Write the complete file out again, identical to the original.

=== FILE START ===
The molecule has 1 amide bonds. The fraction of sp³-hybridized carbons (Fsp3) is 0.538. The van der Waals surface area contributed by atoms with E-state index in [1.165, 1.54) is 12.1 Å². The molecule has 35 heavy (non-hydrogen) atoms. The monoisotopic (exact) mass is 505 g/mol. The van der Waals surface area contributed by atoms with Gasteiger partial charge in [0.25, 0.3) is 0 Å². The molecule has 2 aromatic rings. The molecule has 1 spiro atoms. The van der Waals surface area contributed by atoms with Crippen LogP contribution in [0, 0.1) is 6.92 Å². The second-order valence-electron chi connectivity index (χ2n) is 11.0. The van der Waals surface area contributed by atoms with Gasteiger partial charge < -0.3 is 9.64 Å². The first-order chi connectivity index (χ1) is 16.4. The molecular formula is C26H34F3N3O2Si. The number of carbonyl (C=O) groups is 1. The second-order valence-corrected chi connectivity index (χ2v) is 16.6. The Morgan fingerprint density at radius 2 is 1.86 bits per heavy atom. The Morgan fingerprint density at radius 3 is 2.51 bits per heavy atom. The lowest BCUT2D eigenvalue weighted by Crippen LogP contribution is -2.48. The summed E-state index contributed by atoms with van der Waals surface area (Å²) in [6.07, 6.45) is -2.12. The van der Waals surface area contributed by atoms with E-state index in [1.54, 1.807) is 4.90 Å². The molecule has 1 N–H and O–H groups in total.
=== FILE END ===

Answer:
The molecule has 1 amide bonds. The fraction of sp³-hybridized carbons (Fsp3) is 0.538. The van der Waals surface area contributed by atoms with E-state index in [1.165, 1.54) is 12.1 Å². The molecule has 35 heavy (non-hydrogen) atoms. The monoisotopic (exact) mass is 505 g/mol. The van der Waals surface area contributed by atoms with Gasteiger partial charge in [0.25, 0.3) is 0 Å². The molecule has 2 aromatic rings. The molecule has 1 spiro atoms. The van der Waals surface area contributed by atoms with Crippen LogP contribution in [0, 0.1) is 6.92 Å². The second-order valence-electron chi connectivity index (χ2n) is 11.0. The van der Waals surface area contributed by atoms with Gasteiger partial charge < -0.3 is 9.64 Å². The first-order chi connectivity index (χ1) is 16.4. The molecular formula is C26H34F3N3O2Si. The number of carbonyl (C=O) groups is 1. The second-order valence-corrected chi connectivity index (χ2v) is 16.6. The Morgan fingerprint density at radius 2 is 1.86 bits per heavy atom. The Morgan fingerprint density at radius 3 is 2.51 bits per heavy atom. The lowest BCUT2D eigenvalue weighted by Crippen LogP contribution is -2.48. The summed E-state index contributed by atoms with van der Waals surface area (Å²) in [6.07, 6.45) is -2.12. The van der Waals surface area contributed by atoms with E-state index in [1.54, 1.807) is 4.90 Å². The molecule has 1 N–H and O–H groups in total.